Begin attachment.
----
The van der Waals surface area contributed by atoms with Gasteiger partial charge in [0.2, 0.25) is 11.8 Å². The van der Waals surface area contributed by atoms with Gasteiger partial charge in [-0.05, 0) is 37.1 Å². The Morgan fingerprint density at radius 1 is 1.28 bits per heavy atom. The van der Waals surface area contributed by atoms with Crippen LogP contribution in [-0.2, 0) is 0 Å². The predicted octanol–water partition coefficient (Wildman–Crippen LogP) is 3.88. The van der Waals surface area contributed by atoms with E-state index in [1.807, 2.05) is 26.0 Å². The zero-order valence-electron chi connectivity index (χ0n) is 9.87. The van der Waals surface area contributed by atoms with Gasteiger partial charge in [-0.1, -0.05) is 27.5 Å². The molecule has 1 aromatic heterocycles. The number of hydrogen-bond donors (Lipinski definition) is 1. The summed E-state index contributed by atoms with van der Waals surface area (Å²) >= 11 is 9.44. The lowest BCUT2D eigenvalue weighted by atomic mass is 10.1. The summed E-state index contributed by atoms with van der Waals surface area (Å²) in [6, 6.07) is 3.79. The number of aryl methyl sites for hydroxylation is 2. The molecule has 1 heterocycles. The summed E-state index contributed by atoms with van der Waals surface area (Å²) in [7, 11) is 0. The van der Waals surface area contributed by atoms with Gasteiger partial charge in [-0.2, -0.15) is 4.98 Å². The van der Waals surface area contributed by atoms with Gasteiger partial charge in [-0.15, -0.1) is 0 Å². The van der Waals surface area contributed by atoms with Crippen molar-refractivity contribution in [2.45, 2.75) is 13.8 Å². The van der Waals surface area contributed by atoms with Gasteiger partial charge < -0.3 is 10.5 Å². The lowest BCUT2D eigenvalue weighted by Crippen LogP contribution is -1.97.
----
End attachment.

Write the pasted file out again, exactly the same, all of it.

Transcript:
The van der Waals surface area contributed by atoms with Gasteiger partial charge in [0.2, 0.25) is 11.8 Å². The van der Waals surface area contributed by atoms with Gasteiger partial charge in [-0.05, 0) is 37.1 Å². The Morgan fingerprint density at radius 1 is 1.28 bits per heavy atom. The van der Waals surface area contributed by atoms with Crippen LogP contribution in [-0.2, 0) is 0 Å². The predicted octanol–water partition coefficient (Wildman–Crippen LogP) is 3.88. The van der Waals surface area contributed by atoms with E-state index in [1.807, 2.05) is 26.0 Å². The zero-order valence-electron chi connectivity index (χ0n) is 9.87. The van der Waals surface area contributed by atoms with Gasteiger partial charge in [-0.1, -0.05) is 27.5 Å². The molecule has 1 aromatic heterocycles. The number of hydrogen-bond donors (Lipinski definition) is 1. The summed E-state index contributed by atoms with van der Waals surface area (Å²) >= 11 is 9.44. The lowest BCUT2D eigenvalue weighted by atomic mass is 10.1. The summed E-state index contributed by atoms with van der Waals surface area (Å²) in [6, 6.07) is 3.79. The number of aryl methyl sites for hydroxylation is 2. The molecule has 1 heterocycles. The summed E-state index contributed by atoms with van der Waals surface area (Å²) in [7, 11) is 0. The van der Waals surface area contributed by atoms with Gasteiger partial charge in [-0.2, -0.15) is 4.98 Å². The van der Waals surface area contributed by atoms with Gasteiger partial charge in [-0.15, -0.1) is 0 Å². The van der Waals surface area contributed by atoms with Crippen molar-refractivity contribution in [2.45, 2.75) is 13.8 Å². The van der Waals surface area contributed by atoms with Gasteiger partial charge < -0.3 is 10.5 Å². The lowest BCUT2D eigenvalue weighted by Crippen LogP contribution is -1.97.